Since World War II, every occurrence of a yield curve inversion has been followed by a recession within the next six to 18 months.
An , sometimes called a negative yield curve, is when interest rates on long-term debt are lower than on short-term debt. Normally investors would seek higher interest rates on longer-term debt to compensate for increased risk. Yield curve inversions have .
At present, the US Treasury yield curve is inverted: short-term interest rates for one-year maturities are exceeding those for ten-year maturities. Since 1982, the United States has experienced five recessions, and in every case, the gap between the 10-year and 1-year interest rates turned negative before the economy started to decline. This trend was also briefly observed in 2020. Importantly, the present yield curve inversion is the most pronounced since 1982.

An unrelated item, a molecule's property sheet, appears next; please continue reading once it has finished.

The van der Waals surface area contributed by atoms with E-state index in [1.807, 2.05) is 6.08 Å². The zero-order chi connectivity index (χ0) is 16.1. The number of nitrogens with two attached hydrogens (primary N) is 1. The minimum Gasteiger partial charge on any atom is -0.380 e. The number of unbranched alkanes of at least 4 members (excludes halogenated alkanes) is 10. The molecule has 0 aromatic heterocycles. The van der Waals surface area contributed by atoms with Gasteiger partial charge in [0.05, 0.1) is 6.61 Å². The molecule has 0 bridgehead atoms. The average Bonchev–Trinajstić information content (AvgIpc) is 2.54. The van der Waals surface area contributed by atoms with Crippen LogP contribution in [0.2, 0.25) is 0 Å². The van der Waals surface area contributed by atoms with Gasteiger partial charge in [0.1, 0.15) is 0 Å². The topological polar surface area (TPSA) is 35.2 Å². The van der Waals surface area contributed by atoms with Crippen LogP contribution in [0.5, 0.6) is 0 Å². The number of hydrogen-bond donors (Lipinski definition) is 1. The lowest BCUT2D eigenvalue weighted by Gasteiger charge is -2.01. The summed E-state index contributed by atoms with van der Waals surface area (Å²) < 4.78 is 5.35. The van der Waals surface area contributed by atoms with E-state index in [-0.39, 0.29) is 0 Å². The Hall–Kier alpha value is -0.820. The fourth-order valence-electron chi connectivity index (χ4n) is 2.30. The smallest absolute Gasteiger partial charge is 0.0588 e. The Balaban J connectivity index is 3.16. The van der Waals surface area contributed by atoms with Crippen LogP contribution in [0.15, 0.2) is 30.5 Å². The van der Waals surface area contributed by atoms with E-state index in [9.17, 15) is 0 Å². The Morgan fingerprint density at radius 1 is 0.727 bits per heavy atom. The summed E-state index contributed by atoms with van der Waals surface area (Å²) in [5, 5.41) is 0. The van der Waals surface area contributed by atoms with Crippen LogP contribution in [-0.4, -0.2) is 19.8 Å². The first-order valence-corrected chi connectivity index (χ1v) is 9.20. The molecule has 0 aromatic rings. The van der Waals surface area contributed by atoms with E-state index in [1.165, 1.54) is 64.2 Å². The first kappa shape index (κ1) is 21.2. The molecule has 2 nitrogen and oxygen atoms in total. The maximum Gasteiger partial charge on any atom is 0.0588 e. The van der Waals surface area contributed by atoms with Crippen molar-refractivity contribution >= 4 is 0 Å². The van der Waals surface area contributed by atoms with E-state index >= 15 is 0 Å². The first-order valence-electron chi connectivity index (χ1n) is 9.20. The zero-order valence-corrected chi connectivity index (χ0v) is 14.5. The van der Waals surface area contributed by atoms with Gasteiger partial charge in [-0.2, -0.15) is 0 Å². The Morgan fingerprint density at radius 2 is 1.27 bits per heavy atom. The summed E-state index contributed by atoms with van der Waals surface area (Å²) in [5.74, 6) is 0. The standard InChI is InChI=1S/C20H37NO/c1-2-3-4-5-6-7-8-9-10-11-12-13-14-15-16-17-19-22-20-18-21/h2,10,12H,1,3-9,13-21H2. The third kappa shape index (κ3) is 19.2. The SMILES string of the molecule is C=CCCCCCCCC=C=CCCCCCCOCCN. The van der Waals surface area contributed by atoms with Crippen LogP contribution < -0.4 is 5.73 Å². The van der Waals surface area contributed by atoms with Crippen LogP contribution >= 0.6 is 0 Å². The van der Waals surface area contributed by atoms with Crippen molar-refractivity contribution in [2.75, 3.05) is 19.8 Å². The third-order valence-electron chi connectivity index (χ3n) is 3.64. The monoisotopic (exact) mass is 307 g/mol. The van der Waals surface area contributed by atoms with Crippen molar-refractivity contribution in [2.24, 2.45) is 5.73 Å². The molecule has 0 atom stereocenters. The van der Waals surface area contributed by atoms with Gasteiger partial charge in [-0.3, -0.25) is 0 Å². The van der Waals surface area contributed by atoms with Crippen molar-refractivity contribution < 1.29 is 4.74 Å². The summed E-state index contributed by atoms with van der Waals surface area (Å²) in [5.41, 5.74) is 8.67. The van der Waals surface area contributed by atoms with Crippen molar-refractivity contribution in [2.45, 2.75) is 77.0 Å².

Unlike the US, where yield curve data has been monitored for a longer period, tracking for triple-A-rated Eurozone governments began in December 2006. The curve flipped for the first time since December 2022 and has continued to deepen.
Meanwhile, the UK has also seen its yield curve turn upside down for the last nine months.
These indicators, along with the that indicates a shrinking Eurozone economy, suggest an increased risk of recession.
This outlook is supported by recent coverage from financial media outlets such as the and , as well as insights from market analysts at and .